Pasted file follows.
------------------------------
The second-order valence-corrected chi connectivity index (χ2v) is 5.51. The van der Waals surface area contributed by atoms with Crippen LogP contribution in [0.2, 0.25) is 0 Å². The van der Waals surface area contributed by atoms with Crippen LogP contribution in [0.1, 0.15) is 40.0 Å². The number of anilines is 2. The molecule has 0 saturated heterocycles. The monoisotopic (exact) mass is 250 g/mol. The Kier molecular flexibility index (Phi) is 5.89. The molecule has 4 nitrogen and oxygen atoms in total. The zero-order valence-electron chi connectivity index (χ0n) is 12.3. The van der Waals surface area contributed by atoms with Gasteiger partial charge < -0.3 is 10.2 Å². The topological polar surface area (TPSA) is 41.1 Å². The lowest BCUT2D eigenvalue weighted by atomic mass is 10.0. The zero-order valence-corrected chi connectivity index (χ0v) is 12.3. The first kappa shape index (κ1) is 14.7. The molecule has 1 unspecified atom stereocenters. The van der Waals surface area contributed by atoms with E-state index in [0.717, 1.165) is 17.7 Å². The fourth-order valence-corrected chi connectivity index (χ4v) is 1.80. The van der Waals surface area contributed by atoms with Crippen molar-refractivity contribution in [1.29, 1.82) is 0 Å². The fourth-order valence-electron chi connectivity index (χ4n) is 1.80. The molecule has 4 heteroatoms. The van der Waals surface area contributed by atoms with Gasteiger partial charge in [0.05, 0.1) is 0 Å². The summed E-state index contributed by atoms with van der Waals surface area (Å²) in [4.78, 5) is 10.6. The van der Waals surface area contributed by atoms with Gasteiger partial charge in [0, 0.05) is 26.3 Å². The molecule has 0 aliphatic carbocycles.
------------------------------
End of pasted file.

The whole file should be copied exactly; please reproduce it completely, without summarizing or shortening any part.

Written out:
The second-order valence-corrected chi connectivity index (χ2v) is 5.51. The van der Waals surface area contributed by atoms with Crippen LogP contribution in [0.2, 0.25) is 0 Å². The van der Waals surface area contributed by atoms with Crippen LogP contribution in [0.1, 0.15) is 40.0 Å². The number of anilines is 2. The molecule has 0 saturated heterocycles. The monoisotopic (exact) mass is 250 g/mol. The Kier molecular flexibility index (Phi) is 5.89. The molecule has 4 nitrogen and oxygen atoms in total. The zero-order valence-electron chi connectivity index (χ0n) is 12.3. The van der Waals surface area contributed by atoms with Gasteiger partial charge < -0.3 is 10.2 Å². The topological polar surface area (TPSA) is 41.1 Å². The lowest BCUT2D eigenvalue weighted by atomic mass is 10.0. The zero-order valence-corrected chi connectivity index (χ0v) is 12.3. The first kappa shape index (κ1) is 14.7. The molecule has 1 unspecified atom stereocenters. The van der Waals surface area contributed by atoms with E-state index in [0.717, 1.165) is 17.7 Å². The fourth-order valence-corrected chi connectivity index (χ4v) is 1.80. The van der Waals surface area contributed by atoms with Crippen molar-refractivity contribution in [1.29, 1.82) is 0 Å². The fourth-order valence-electron chi connectivity index (χ4n) is 1.80. The molecule has 4 heteroatoms. The van der Waals surface area contributed by atoms with Gasteiger partial charge in [0.05, 0.1) is 0 Å². The summed E-state index contributed by atoms with van der Waals surface area (Å²) in [4.78, 5) is 10.6. The van der Waals surface area contributed by atoms with Gasteiger partial charge in [0, 0.05) is 26.3 Å². The molecule has 0 aliphatic carbocycles.